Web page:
The Tragedy of Macbeth

By Andrew Burdick

The Blame of Macbeth's Downfall

The reason the blame for the downfall of Macbeth is his wife, Lady Macbeth. I believe this for a main reason: Lady Macbeth the one who wanted Macbeth to kill King Duncan the most. She drove Macbeth to do it. When she fears that he is too cowardly to kill the king like the withes say he will in the third prophesy, she pushes him more into doing it. "Glamis thou art and Cawdor, and shalt be what thou art promised; yet I do ear thy nature, is too full of the milk of human kindness to catch the nearest way.” (1.5. 15-18). Also, after Macbeth still has trouble going through with killing Duncan, Lady Macbeth still gives him trouble. She questions her husband's manliness to him. “What beast was’t then that made you break this enterprise to me? When you durst it, then you were a man…” (1.7. 54-56). Macbeth can't take the pressure anymore, and he finally kills Duncan. After killing Duncan, Macbeth feels much guilt. Lady Macbeth tells Macbeth to pull it together after killing Duncan though. "My hands are of your colour, but I shame to wear a heart so white" (2.2. 85-86). These quotes show that Lady Macbeth really is the cause of the downfall of Macbeth because she was the one who kept pushing Macbeth to kill Duncan, and even after he killed Duncan, she made it sound like it was no big deal, when to Macbeth, it really was a big deal.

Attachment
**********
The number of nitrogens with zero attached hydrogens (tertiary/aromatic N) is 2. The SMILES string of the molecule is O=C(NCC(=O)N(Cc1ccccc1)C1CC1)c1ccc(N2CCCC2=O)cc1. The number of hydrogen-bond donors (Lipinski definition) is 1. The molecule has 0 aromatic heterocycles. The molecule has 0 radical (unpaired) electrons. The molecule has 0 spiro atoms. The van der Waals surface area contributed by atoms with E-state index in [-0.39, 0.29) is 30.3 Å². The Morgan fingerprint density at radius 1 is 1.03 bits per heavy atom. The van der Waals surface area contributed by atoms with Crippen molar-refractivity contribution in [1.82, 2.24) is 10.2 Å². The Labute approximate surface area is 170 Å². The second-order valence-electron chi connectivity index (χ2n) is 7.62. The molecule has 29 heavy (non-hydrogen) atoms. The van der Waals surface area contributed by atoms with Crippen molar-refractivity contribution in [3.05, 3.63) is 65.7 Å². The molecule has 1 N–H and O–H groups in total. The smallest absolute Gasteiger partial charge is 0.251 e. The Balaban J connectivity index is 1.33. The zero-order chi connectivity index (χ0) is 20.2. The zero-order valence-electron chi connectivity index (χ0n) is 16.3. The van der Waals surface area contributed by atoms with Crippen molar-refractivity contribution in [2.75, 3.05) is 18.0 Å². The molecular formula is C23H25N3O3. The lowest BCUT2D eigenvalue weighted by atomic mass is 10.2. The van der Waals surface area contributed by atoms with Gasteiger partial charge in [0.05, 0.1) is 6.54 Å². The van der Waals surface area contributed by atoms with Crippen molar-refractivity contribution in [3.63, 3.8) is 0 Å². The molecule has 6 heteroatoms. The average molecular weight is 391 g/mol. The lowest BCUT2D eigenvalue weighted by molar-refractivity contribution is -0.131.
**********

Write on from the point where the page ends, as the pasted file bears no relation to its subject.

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Literary Devices

Character Analysis

The thing that motivates Macbeth to do what he does is ambition. The reason that Macbeth thinks of following through with the witches third prophesy is because of ambition. "My thought, whose murder is yet fantastical, shakes so my single state of man that function is smothered in sunrise, and nothing is, but what is not" (1.3. 160-164). In that quote, Macbeth is thinking about murder, and the only is reason is because he is ambitious to be king. I believe Macbeth really is full of ambition, because of a quote in the book where he straight up admits to being ambitious and having a darker side. "Stars hide your fires, let not light see my black and deep desires" (1.4. 58-59). When it comes time for Macbeth to actually kill Duncan, Macbeth can find no other reason to kill him other than one thing: ambition. "I have no spur to prick the sides of my intent, but only vaulting ambition which o'erleaps itself and falls on th'other" (1.7. 26-29). Ambition is what Macbeth thrives on, and it's the 2nd main reason he decided to kill Duncan, (the 1st being Lady Macbeth because she caused his downfall).

Artwork Connection to Macbeth's Downfall

This piece of art is symbolic to the downfall of Macbeth because it shows how Lady Macbeth forced him to kill Duncan. Also, in the artwork, the reaction of the character of Macbeth is showing he's not pleased with what he's done, and looks quite frightened. The face of the character who is Lady Macbeth is telling Macbeth to be quiet and is looking evil. Lady Macbeth is trying to tell Macbeth to not worry about it since what has been done is done. "My hands are of your colour, but I shame to wear a heart so white" (2.2. 85-86).
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